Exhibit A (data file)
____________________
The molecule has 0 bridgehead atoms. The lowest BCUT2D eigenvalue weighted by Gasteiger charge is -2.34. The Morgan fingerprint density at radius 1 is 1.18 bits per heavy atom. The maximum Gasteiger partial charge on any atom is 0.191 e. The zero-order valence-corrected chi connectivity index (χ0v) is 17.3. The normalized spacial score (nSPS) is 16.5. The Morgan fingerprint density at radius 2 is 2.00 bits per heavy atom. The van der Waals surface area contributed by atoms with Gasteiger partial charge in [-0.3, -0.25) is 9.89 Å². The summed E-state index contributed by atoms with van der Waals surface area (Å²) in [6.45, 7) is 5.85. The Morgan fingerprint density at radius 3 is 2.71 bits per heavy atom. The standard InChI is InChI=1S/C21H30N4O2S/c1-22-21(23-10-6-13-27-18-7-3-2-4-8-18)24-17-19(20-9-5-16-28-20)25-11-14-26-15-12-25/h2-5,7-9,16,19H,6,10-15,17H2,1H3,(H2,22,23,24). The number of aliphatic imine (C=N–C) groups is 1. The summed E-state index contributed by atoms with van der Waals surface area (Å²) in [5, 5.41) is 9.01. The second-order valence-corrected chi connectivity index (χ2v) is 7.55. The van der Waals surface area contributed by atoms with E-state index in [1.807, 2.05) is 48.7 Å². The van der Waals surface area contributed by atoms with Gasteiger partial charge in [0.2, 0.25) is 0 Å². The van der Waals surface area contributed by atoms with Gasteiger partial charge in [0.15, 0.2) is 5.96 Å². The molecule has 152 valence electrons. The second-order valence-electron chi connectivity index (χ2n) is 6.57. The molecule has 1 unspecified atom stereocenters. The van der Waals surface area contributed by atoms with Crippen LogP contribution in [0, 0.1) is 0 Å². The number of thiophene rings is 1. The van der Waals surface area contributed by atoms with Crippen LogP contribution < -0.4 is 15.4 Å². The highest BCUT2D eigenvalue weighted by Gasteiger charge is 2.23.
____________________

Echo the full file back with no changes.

The molecule has 0 bridgehead atoms. The lowest BCUT2D eigenvalue weighted by Gasteiger charge is -2.34. The Morgan fingerprint density at radius 1 is 1.18 bits per heavy atom. The maximum Gasteiger partial charge on any atom is 0.191 e. The zero-order valence-corrected chi connectivity index (χ0v) is 17.3. The normalized spacial score (nSPS) is 16.5. The Morgan fingerprint density at radius 2 is 2.00 bits per heavy atom. The van der Waals surface area contributed by atoms with Gasteiger partial charge in [-0.3, -0.25) is 9.89 Å². The summed E-state index contributed by atoms with van der Waals surface area (Å²) in [6.45, 7) is 5.85. The Morgan fingerprint density at radius 3 is 2.71 bits per heavy atom. The standard InChI is InChI=1S/C21H30N4O2S/c1-22-21(23-10-6-13-27-18-7-3-2-4-8-18)24-17-19(20-9-5-16-28-20)25-11-14-26-15-12-25/h2-5,7-9,16,19H,6,10-15,17H2,1H3,(H2,22,23,24). The number of aliphatic imine (C=N–C) groups is 1. The summed E-state index contributed by atoms with van der Waals surface area (Å²) in [5, 5.41) is 9.01. The second-order valence-corrected chi connectivity index (χ2v) is 7.55. The van der Waals surface area contributed by atoms with E-state index in [1.807, 2.05) is 48.7 Å². The van der Waals surface area contributed by atoms with Gasteiger partial charge in [0.2, 0.25) is 0 Å². The van der Waals surface area contributed by atoms with Gasteiger partial charge in [0.15, 0.2) is 5.96 Å². The molecule has 152 valence electrons. The second-order valence-electron chi connectivity index (χ2n) is 6.57. The molecule has 1 unspecified atom stereocenters. The van der Waals surface area contributed by atoms with Crippen LogP contribution in [0, 0.1) is 0 Å². The number of thiophene rings is 1. The van der Waals surface area contributed by atoms with Crippen LogP contribution < -0.4 is 15.4 Å². The highest BCUT2D eigenvalue weighted by Gasteiger charge is 2.23.